The second paper was aimed at an audience of book historian and periodical studies specialists gathered for the annual SHARP conference, which this year focued on the theme of “Technologies of the Book” and was co-located with DHSI. This 20-minute presentation provided our reflections on the theoretical and methodological implications of the process we defined as “assisted close reading” (inspired by Anne Bandry-Scubbi’s article on the Chawton Novels Online corpus) on the study of authorship in the Edinburgh Review.
Both papers were well received and provoked numerous questions and suggestions, which we are gladly incorporating into our practice and reflection. In particular, the issue of untangling the influence of the editor, Francis Jeffrey, merits further reflections, which will be the subject of a future blog post.
In addition to presenting, we met several colleagues, old and new, and learned about exciting research being conducted in ares that are close to our. We were particularly intrigued to discover from Julia Flanders’s plenary lecture that the Women Writers Project has noticed certain patterns in the use of quotations and pronouns that we are also observing in the course of our research.
Last week, Francesca presented two seminars on our A Question of Style project at the Digital Scholarship Seminar at the National University of Ireland Galway (15 February) and the UCD Humanities Institute in University College Dublin (17 February).
The seminars introduced A Question of Style and discussed progress so far as well as the longer-term goals of the project. The audiences, which included staff, postgraduate students, librarians and information technology specialists, showed particular interest in our work to develop tools for semi-automated OCR correction and TEI encoding. Several questions were also asked about the nature of “operationalisation” and the relationship between quantification and the study of literature, followed in both venues by lively discussions.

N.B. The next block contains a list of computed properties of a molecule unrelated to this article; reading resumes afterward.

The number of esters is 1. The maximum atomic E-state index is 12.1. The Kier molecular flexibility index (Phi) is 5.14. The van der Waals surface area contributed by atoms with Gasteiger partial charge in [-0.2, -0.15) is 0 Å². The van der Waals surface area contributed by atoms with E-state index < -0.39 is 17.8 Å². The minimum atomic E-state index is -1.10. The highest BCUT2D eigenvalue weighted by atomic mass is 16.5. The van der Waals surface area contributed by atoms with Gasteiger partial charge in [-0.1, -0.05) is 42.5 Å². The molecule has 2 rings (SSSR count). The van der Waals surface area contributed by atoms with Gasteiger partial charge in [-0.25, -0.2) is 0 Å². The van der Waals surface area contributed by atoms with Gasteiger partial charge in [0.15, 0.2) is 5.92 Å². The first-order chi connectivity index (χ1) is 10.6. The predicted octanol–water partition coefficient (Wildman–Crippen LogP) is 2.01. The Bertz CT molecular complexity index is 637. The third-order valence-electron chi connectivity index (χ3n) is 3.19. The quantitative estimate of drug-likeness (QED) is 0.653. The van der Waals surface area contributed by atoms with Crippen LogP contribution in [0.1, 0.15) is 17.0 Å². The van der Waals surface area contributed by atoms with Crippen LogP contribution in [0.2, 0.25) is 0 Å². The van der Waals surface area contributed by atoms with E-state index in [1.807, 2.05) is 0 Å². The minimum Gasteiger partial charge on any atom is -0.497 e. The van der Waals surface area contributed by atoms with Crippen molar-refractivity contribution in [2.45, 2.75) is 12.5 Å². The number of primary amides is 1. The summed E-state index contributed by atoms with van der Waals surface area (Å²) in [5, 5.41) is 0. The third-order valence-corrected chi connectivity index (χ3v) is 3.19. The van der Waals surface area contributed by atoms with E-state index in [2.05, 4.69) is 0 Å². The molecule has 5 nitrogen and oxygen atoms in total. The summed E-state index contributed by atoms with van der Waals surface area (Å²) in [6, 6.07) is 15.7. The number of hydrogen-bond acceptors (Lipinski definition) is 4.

The NUI Galway seminar was broadcast on Facebook Live and is available to watch at this link: https://www.facebook.com/nuigdss/videos/1384851671586857/
Some members of the audience at yesterday’s seminar at The Open University asked us about the methods we are employing in our research. As an answer, we include here some of the key works that are inspiring our research.
Burrows, John. 2007. ‘All the Way Through: Testing for Authorship in Different Frequency Strata’. Lit Linguist Computing 22 (1): 27–47. doi:10.1093/llc/fqi067.
Hoover, David L. 2002. ‘Frequent Word Sequences and Statistical Stylistics’. Literary and Linguistic Computing 17 (2): 157–80. doi:10.1093/llc/17.2.157.
Style and meaning
We will be in the Jennie Lee Building presenting the results of our research so far at the Open University’s School of Computing and Communications Research Seminar series on Thursday 9th February.
Here is our description:
In a collaboration between FASS and STEM, we present our project, A Question of Style: individual voices and corporate identity in the Edinburgh Review, 1814-1820, which is funded by a Research Society for Victorian Periodicals Field Development Grant running from January 2017 to October 2017.